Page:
The Soviet authorities have always denied the allegations of the “Kaiser millions,” and even to this day Communist historians insist that it is all a bourgeois smear.  Presumably their reason is that they feel it reflects on Lenin’s integrity.  Actually, though, Lenin’s acceptance of these German funds did not conflict with his ideals as a revolutionary.  They did not cause him to change his goals—merely the tactics he employed in achieving those goals.  In fact, it can be argued that, since timing was vital during those few months of 1917, he would never have achieved it without this finance.

Lenin’s attitude toward his benefactors was very similar to their attitude toward him.  To them he would be expendable once he had served his purpose.  Lenin did not believe they would exist once they had served theirs.  For he believed implicitly in Marx’s concept of world revolution, was convinced that a proletarian revolution in Russia would roar like fire through Europe—consuming Germany at a very early stage.  The war would end by the transformation of the imperialist conflict into a class civil war, with the workers and soldiers of all the belligerent nations on the same side.  So the fact that he had used German money to create this movement—which was inevitable in due course anyway—was truly irrelevant.  Just as the Germans believed that Lenin had no hope of retaining the power they might help him to win, equally he was convinced that the Kaiser was merely contributing to his own downfall.

There can, however, be no doubt about this vast financing of the Bolsheviks by the Germans unless it is assumed that their Foreign Secretary lied in secret communications to his monarch—which truly does not seem to be a supportable hypothesis, especially considered in the setting of other evidence.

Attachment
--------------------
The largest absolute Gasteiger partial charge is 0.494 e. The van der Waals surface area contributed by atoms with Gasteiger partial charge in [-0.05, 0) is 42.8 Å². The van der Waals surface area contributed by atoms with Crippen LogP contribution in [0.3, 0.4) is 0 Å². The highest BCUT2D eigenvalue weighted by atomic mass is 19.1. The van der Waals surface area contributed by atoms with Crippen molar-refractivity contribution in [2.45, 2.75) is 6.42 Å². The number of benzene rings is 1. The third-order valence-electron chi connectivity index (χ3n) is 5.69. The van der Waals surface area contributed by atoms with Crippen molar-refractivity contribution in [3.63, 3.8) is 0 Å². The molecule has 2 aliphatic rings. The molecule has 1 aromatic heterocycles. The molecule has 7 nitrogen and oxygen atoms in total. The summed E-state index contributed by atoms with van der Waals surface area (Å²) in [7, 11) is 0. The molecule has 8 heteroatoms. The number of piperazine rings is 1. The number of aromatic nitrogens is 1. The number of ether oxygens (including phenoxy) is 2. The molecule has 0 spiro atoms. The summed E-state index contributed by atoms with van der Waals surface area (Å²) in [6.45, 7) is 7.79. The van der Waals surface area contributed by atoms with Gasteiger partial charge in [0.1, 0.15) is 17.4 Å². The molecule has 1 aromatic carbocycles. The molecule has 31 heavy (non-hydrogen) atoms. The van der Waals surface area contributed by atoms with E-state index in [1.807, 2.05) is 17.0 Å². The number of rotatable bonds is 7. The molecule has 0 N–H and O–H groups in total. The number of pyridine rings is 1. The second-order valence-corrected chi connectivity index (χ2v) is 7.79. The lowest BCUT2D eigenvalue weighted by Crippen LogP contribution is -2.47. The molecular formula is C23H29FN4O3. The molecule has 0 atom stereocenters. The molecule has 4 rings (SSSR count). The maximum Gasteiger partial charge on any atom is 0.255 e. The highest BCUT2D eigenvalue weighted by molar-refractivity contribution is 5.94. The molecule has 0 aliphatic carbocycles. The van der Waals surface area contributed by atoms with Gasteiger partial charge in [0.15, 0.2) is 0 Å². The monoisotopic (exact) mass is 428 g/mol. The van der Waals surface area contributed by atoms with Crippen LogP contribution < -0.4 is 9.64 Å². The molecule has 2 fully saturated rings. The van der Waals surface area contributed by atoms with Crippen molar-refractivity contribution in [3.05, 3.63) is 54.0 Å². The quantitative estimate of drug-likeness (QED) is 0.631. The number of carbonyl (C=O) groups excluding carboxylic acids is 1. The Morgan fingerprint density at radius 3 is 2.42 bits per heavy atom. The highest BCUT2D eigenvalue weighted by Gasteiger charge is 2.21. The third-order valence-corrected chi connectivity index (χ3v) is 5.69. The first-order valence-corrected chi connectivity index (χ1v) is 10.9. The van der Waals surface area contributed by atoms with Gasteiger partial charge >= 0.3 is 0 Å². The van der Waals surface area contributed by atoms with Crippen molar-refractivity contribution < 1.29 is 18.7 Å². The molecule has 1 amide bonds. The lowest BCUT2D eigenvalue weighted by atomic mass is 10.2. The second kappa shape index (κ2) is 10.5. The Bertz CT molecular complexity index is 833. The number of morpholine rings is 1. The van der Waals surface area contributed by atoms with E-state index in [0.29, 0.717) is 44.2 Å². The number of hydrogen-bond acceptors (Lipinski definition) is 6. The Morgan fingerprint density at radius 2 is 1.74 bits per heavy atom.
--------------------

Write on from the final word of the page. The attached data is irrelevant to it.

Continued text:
On December 3, 1917, Richard von Kühlmann, who had replaced Zimmermann as Foreign Secretary, sent a telegram to his liaison officer at General Headquarters for the attention of the Kaiser, stating that “it was not until the Bolsheviks had received from us a steady flow of funds through various channels that they were in a position to build up their main organ Pravda, to conduct energetic propaganda and appreciably to extend the originally narrow basis of their party.”

Three months earlier, in September, he had asserted in another telegram that “the Bolshevik movement could never have attained the scale or the influence which it has today without our continual support.”

The extent of the funds that the Germans invested in Russia during these critical months is revealed clearly in an analysis of the Foreign Office budget for propaganda and special purposes in various countries that is among the department’s secret files that were opened after the Second World War.  Under a covering note dated February 5, 1918, it indicates that the funds allocated for use in Russia amounted to 40,580,997 marks, of which 26,566,122 marks had actually been spent by January 31, 1918.